This in turn is PURE STRESS for a body that tries to heal. All body systems are in high alert to balance out what the cancer causes without even dealing with cancer itself.

STRESS and CANCER

From the above it’s very obvious that stress and cancer are linked and promote each other. Even though science and the medical field attempt to deny a link between body, mind and spirit, it’s undeniable that we are not just machines where something can go wrong that needs to be fixed. We are energy beings where all components of our existence influence one another.

A diagnose of cancer alone is reason to be in total stress. Not knowing how to solve THIS problem leads to a massive outburst of cortisol and adrenalin which gives you heaps of energy to get you into gear.

As a motivational factor to learn how to solve this problem a burst of adrenalin can be good, as it provides you with a sharp mind, but when the problem persists, stress and cancer feed off each other.

Many patients have experienced that stress in many other life situations also promote cancer growth. Stress at work, stress with a bully, financial stress, relationship stress, health issues and social stress are leading the field.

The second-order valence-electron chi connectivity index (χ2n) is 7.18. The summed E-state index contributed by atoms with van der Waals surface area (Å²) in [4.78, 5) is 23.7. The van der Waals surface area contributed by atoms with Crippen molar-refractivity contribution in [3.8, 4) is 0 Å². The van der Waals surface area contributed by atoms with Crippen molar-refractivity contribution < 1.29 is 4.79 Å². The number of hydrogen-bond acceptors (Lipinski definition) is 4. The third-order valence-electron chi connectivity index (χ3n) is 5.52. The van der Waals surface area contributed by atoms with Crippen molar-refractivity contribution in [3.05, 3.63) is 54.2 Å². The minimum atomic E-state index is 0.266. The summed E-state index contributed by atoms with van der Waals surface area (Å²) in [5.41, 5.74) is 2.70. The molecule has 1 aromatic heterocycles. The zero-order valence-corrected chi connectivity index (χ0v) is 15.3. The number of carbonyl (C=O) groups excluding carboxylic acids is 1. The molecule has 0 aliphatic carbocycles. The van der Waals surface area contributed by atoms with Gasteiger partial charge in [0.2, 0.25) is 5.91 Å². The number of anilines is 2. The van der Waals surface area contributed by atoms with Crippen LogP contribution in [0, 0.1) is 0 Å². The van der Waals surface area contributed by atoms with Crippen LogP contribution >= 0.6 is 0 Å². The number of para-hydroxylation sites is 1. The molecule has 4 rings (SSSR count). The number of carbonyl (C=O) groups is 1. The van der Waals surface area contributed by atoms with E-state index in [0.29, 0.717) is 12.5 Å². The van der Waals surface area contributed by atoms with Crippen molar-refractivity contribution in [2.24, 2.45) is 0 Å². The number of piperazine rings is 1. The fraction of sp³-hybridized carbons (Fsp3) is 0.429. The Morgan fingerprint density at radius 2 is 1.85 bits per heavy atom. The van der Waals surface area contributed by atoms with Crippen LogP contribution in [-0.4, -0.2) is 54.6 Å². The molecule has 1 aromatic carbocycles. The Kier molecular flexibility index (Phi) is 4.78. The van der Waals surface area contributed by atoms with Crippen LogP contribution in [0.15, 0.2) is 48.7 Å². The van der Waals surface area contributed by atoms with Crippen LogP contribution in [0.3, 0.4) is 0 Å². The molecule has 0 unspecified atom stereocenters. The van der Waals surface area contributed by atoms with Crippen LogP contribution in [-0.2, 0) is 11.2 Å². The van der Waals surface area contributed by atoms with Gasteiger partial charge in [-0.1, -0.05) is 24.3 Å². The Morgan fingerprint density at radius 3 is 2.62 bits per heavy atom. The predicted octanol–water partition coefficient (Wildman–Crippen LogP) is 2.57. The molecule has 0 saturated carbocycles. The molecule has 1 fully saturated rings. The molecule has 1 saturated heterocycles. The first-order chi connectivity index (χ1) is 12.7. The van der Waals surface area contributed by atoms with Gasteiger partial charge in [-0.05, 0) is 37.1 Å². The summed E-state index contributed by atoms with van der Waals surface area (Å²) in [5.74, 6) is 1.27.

How to get rid of STRESS

There are many modalities to deal with stress. Amongst some of the most popular are meditation,  Tai Chi, breathing exercises, yoga/Pilates, walking, exercise, gardening, group therapies, singing, chanting, mantra, prayer and so on.  Some even consider tapping as a good way to deal with stress.

BUT …. none of the above will actually work until you deal with the problem itself that causes stress and cancer.    

In a way it’s as futile as taking a pill against the pain instead of removing the nail from your shoe. All of these solutions bring a short term relief but do not change the outcome in the long run.

Yes you can meditate for the next 10 years and become a master in ignoring all worldly challenges, but few of us have acquired the skill to "stop and reflect".  Those who think they don't have time to take care of themselves, to nourish their souls and understand the danger of everyday stress will sooner or later find time for illness.

Last modified on Sunday, 04 March 2018 00:53